WASHINGTON — When, not if, the next pandemic strikes, Canada and the United States need to work more closely together on a mutual, integrated strategy for managing risk at the shared border, rather than trying to shut it down entirely, a new report says.
A task force assembled by the D.C.-based Wilson Center, which included former Quebec premier Jean Charest and former Canadian justice minister Anne McLellan, concluded in its final report that closing the border entirely to non-essential travel likely did as much harm as good.
Next time — and there will be a next time, the panel warns — a plan to mitigate risk rather than trying to reduce it to zero would ultimately be a better solution, its members said Friday.
“A lot of people personally suffered through this period … there was a very high cost on a personal level that can’t be measured, but it was real,” Charest said during the virtual launch of the final report.
“If only for that reason, we believe governments would be well-advised to look at more of a risk management approach.”
The panel also included former Washington governor Christine Gregoire and James Douglas, the former governor of Vermont, both of them from border states where managing the shared frontier is a more pressing priority than it might be in other parts of the country.
The panel also found that despite the lived experience of similar public health crises in the past, such as the SARS outbreak in Toronto in 2003 or the H1N1 swine flu pandemic of 2009, neither country seemed to apply the lessons they had already learned.
And despite public pronouncements of a mutual, bilateral plan when the COVID-19 border restrictions were first imposed in March 2020, Canada and the U.S. didn’t actually work together on the strategy as closely as was believed, Charest added.
Unlike in the immediate aftermath of the 9/11 attacks in 2001, when the U.S. suddenly and unilaterally closed its borders to international travel, “this time, a decision was taken to act together, and to be synchronized,” Charest said.
“Only what we discovered in looking at the process is that there was much less co-ordination than what we had thought there should have been — much less.”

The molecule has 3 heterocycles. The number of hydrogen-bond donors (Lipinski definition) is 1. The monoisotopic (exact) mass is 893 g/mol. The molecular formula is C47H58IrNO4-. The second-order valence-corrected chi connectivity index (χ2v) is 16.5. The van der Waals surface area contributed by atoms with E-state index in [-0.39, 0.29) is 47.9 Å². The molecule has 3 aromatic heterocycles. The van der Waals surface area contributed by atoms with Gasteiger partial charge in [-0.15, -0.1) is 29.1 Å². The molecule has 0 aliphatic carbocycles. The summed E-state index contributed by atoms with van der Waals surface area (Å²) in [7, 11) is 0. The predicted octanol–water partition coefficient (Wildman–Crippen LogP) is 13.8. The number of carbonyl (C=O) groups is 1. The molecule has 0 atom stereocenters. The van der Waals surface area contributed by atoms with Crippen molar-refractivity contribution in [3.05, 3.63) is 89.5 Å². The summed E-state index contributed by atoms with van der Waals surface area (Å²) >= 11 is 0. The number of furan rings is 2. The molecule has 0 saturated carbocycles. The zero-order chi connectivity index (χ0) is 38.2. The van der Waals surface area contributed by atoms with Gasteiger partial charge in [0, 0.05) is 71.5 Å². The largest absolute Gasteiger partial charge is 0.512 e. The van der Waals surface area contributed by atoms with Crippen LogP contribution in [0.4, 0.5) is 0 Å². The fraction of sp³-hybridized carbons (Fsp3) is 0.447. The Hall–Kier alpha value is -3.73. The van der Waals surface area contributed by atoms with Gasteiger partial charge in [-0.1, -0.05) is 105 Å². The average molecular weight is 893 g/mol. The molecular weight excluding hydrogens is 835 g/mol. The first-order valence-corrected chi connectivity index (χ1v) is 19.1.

Among the report’s other findings:
— There was no tangible plan in place for a return to normal operations, making for uneven and unpredictable conditions across the length of the 9,000-kilometre border;
— A lack of government responsiveness to the concerns of individuals and businesses undermined public confidence in the measures and their efficacy;
— The restrictions focused on the purpose of travel, rather than on engaging members of the public about how they could cross the border safely;
— Legislators and lawmakers at the national level were “largely marginalized,” as were regional and local government officials;
— Both countries missed the opportunity to partner with the private sector and incorporate input from businesses on how best to manage the restrictions.
The panel also called for border authorities to be more creative in finding solutions for people with urgent travel needs, including through pilot projects, “trusted tester” programs and adapting restrictions in various regions to better suit the needs of local communities.
“Quite candidly, at the end of the day, we don’t want a separation,” Gregoire said. “We really fundamentally believe that there are technological advances, there are opportunities. If we can keep planes in the air, where people can travel, we can keep that border open.”
Canadians and Americans alike both adjusted in time to the new measures that were put in place at the border following the 9/11 attacks, and will do so again after the pandemic, said McLellan, who was justice minister in Jean Chrétien’s government at the time.
“Now you don’t hear anyone complaining about the fact they have to have a passport to cross the border,” McLellan said.
“Just as after 9/11, life doesn’t return to so-called normal. It is a new life, with a set of new procedures, but in fact, we all live happily within that domain.”
The travel rules prohibited non-essential leisure travel over the land border without restricting trade shipments and essential workers. Canada began easing restrictions for fully vaccinated travellers in August, while a new U.S. requirement that travellers be fully vaccinated will take effect Nov. 8.
The U.S. will continue to require that air travellers produce evidence of a recent negative COVID-19 test, but the office of New York congressman Brian Higgins says that requirement won’t apply to those entering the country by land.
“U.S. Customs and Border Protection confirmed for us again today that there will not be a testing requirement for vaccinated travellers to cross the land border,” Higgins’ office said in a statement.
Higgins has already called on Canada’s federal government to abandon its requirement that travellers submit the results of a costly PCR test before arriving at a land-border crossing. The $200 test is a significant deterrent to travel and a drag on the economic recovery in border communities, he said.
Dr. Theresa Tam, Canada’s chief public health officer, acknowledged Friday that testing is “very much a live issue” both inside the federal government, as well as in discussions with provinces and territories.
But as of now, she said the testing requirement remains an important safety measure, even with strong vaccination rates in Canada, particularly given the uncertainty surrounding the Delta variant and lingering questions about how long vaccines remain effective.
“No layer of protection is ever 100 per cent perfect, we know that,” Tam said.
“With all these considerations, I think having that additional layer of protection (from testing) is important at this time, but we will review it.”
This report by The Canadian Press was first published Oct. 29, 2021.
James McCarten, The Canadian Press